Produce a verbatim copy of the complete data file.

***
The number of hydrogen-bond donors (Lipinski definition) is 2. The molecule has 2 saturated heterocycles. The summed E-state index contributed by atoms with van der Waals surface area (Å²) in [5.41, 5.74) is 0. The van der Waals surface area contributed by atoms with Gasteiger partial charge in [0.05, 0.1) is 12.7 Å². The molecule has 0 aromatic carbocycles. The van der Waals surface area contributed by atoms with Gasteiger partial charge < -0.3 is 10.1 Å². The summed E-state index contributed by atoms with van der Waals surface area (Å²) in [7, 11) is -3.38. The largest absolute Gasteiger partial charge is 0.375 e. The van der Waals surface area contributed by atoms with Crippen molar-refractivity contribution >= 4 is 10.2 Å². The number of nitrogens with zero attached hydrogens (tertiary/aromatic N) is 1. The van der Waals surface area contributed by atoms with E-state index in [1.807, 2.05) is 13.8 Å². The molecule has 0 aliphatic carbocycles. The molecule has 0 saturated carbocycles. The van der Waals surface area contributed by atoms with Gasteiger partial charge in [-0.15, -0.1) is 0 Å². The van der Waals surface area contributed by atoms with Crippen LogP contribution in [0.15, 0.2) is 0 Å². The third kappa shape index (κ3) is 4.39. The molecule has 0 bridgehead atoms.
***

The number of hydrogen-bond donors (Lipinski definition) is 2. The molecule has 2 saturated heterocycles. The summed E-state index contributed by atoms with van der Waals surface area (Å²) in [5.41, 5.74) is 0. The van der Waals surface area contributed by atoms with Gasteiger partial charge in [0.05, 0.1) is 12.7 Å². The molecule has 0 aromatic carbocycles. The van der Waals surface area contributed by atoms with Gasteiger partial charge < -0.3 is 10.1 Å². The summed E-state index contributed by atoms with van der Waals surface area (Å²) in [7, 11) is -3.38. The largest absolute Gasteiger partial charge is 0.375 e. The van der Waals surface area contributed by atoms with Crippen molar-refractivity contribution >= 4 is 10.2 Å². The number of nitrogens with zero attached hydrogens (tertiary/aromatic N) is 1. The van der Waals surface area contributed by atoms with E-state index in [1.807, 2.05) is 13.8 Å². The molecule has 0 aliphatic carbocycles. The molecule has 0 saturated carbocycles. The van der Waals surface area contributed by atoms with Gasteiger partial charge in [-0.15, -0.1) is 0 Å². The van der Waals surface area contributed by atoms with Crippen LogP contribution in [0.15, 0.2) is 0 Å². The third kappa shape index (κ3) is 4.39. The molecule has 0 bridgehead atoms.